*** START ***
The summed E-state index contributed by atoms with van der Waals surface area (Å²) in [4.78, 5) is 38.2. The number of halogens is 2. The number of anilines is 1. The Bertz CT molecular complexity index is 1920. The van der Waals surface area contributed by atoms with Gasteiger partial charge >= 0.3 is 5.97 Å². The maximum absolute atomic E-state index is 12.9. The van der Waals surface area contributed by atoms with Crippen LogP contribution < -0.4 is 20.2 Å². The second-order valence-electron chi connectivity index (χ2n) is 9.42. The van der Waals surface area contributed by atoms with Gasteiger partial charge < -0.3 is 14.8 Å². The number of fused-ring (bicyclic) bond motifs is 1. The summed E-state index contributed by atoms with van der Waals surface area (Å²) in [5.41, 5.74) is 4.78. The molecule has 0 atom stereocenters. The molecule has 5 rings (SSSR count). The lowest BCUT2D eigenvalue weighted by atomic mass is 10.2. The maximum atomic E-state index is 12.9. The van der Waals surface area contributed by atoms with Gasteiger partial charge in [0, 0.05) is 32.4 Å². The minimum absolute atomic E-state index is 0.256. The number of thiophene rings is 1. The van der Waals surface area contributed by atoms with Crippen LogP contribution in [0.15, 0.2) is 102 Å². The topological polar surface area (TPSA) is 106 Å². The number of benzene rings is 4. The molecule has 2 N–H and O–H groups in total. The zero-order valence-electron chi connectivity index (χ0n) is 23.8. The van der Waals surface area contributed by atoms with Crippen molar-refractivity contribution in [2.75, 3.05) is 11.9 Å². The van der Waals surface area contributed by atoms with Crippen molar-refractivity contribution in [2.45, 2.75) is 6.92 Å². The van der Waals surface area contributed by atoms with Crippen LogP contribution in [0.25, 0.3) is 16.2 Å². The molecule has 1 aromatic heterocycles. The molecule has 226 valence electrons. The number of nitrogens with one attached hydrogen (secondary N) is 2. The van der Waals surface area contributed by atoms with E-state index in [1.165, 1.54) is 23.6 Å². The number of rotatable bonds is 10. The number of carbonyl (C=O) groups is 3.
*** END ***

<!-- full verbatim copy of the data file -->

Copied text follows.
The summed E-state index contributed by atoms with van der Waals surface area (Å²) in [4.78, 5) is 38.2. The number of halogens is 2. The number of anilines is 1. The Bertz CT molecular complexity index is 1920. The van der Waals surface area contributed by atoms with Gasteiger partial charge >= 0.3 is 5.97 Å². The maximum absolute atomic E-state index is 12.9. The van der Waals surface area contributed by atoms with Crippen LogP contribution < -0.4 is 20.2 Å². The second-order valence-electron chi connectivity index (χ2n) is 9.42. The van der Waals surface area contributed by atoms with Gasteiger partial charge < -0.3 is 14.8 Å². The number of fused-ring (bicyclic) bond motifs is 1. The summed E-state index contributed by atoms with van der Waals surface area (Å²) in [5.41, 5.74) is 4.78. The molecule has 0 atom stereocenters. The molecule has 5 rings (SSSR count). The lowest BCUT2D eigenvalue weighted by atomic mass is 10.2. The maximum atomic E-state index is 12.9. The van der Waals surface area contributed by atoms with Gasteiger partial charge in [0, 0.05) is 32.4 Å². The minimum absolute atomic E-state index is 0.256. The number of thiophene rings is 1. The van der Waals surface area contributed by atoms with Crippen LogP contribution in [0.15, 0.2) is 102 Å². The topological polar surface area (TPSA) is 106 Å². The number of benzene rings is 4. The molecule has 2 N–H and O–H groups in total. The zero-order valence-electron chi connectivity index (χ0n) is 23.8. The van der Waals surface area contributed by atoms with Crippen molar-refractivity contribution in [2.75, 3.05) is 11.9 Å². The van der Waals surface area contributed by atoms with Crippen molar-refractivity contribution in [2.45, 2.75) is 6.92 Å². The van der Waals surface area contributed by atoms with Crippen LogP contribution in [0.25, 0.3) is 16.2 Å². The molecule has 1 aromatic heterocycles. The molecule has 226 valence electrons. The number of nitrogens with one attached hydrogen (secondary N) is 2. The van der Waals surface area contributed by atoms with E-state index in [1.165, 1.54) is 23.6 Å². The number of rotatable bonds is 10. The number of carbonyl (C=O) groups is 3.